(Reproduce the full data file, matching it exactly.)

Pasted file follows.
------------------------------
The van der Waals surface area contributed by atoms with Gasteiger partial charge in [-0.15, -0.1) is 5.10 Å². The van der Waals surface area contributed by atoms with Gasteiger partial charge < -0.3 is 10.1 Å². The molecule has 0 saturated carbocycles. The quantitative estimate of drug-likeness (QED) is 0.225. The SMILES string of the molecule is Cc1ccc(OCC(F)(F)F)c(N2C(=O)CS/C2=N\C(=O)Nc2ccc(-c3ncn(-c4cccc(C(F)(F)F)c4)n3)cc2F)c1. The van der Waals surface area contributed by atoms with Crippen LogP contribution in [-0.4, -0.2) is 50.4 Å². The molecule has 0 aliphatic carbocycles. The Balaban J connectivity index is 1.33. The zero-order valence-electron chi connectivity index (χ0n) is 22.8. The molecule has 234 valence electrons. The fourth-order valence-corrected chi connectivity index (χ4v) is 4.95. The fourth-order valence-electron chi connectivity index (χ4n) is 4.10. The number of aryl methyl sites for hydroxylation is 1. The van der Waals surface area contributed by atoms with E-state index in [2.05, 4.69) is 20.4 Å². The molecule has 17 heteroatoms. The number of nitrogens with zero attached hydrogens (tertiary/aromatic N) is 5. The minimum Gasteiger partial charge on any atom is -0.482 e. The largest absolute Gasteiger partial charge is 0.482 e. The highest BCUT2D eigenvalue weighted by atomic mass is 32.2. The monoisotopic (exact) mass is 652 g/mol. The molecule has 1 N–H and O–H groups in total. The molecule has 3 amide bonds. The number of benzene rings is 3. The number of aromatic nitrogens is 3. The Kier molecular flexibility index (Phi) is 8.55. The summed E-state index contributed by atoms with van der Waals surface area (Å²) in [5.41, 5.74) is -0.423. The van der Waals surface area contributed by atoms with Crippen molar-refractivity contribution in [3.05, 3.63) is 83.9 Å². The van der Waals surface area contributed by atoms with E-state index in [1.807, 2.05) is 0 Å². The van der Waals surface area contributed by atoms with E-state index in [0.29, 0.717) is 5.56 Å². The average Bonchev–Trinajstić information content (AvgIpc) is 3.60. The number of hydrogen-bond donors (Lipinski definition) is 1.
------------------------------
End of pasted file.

The van der Waals surface area contributed by atoms with Gasteiger partial charge in [-0.15, -0.1) is 5.10 Å². The van der Waals surface area contributed by atoms with Gasteiger partial charge < -0.3 is 10.1 Å². The molecule has 0 saturated carbocycles. The quantitative estimate of drug-likeness (QED) is 0.225. The SMILES string of the molecule is Cc1ccc(OCC(F)(F)F)c(N2C(=O)CS/C2=N\C(=O)Nc2ccc(-c3ncn(-c4cccc(C(F)(F)F)c4)n3)cc2F)c1. The van der Waals surface area contributed by atoms with Crippen LogP contribution in [-0.4, -0.2) is 50.4 Å². The molecule has 0 aliphatic carbocycles. The Balaban J connectivity index is 1.33. The zero-order valence-electron chi connectivity index (χ0n) is 22.8. The molecule has 234 valence electrons. The fourth-order valence-corrected chi connectivity index (χ4v) is 4.95. The fourth-order valence-electron chi connectivity index (χ4n) is 4.10. The number of aryl methyl sites for hydroxylation is 1. The van der Waals surface area contributed by atoms with E-state index in [2.05, 4.69) is 20.4 Å². The molecule has 17 heteroatoms. The number of nitrogens with zero attached hydrogens (tertiary/aromatic N) is 5. The minimum Gasteiger partial charge on any atom is -0.482 e. The largest absolute Gasteiger partial charge is 0.482 e. The highest BCUT2D eigenvalue weighted by atomic mass is 32.2. The monoisotopic (exact) mass is 652 g/mol. The molecule has 1 N–H and O–H groups in total. The molecule has 3 amide bonds. The number of benzene rings is 3. The number of aromatic nitrogens is 3. The Kier molecular flexibility index (Phi) is 8.55. The summed E-state index contributed by atoms with van der Waals surface area (Å²) in [5.41, 5.74) is -0.423. The van der Waals surface area contributed by atoms with Crippen molar-refractivity contribution in [3.05, 3.63) is 83.9 Å². The van der Waals surface area contributed by atoms with E-state index in [1.807, 2.05) is 0 Å². The van der Waals surface area contributed by atoms with E-state index in [0.29, 0.717) is 5.56 Å². The average Bonchev–Trinajstić information content (AvgIpc) is 3.60. The number of hydrogen-bond donors (Lipinski definition) is 1.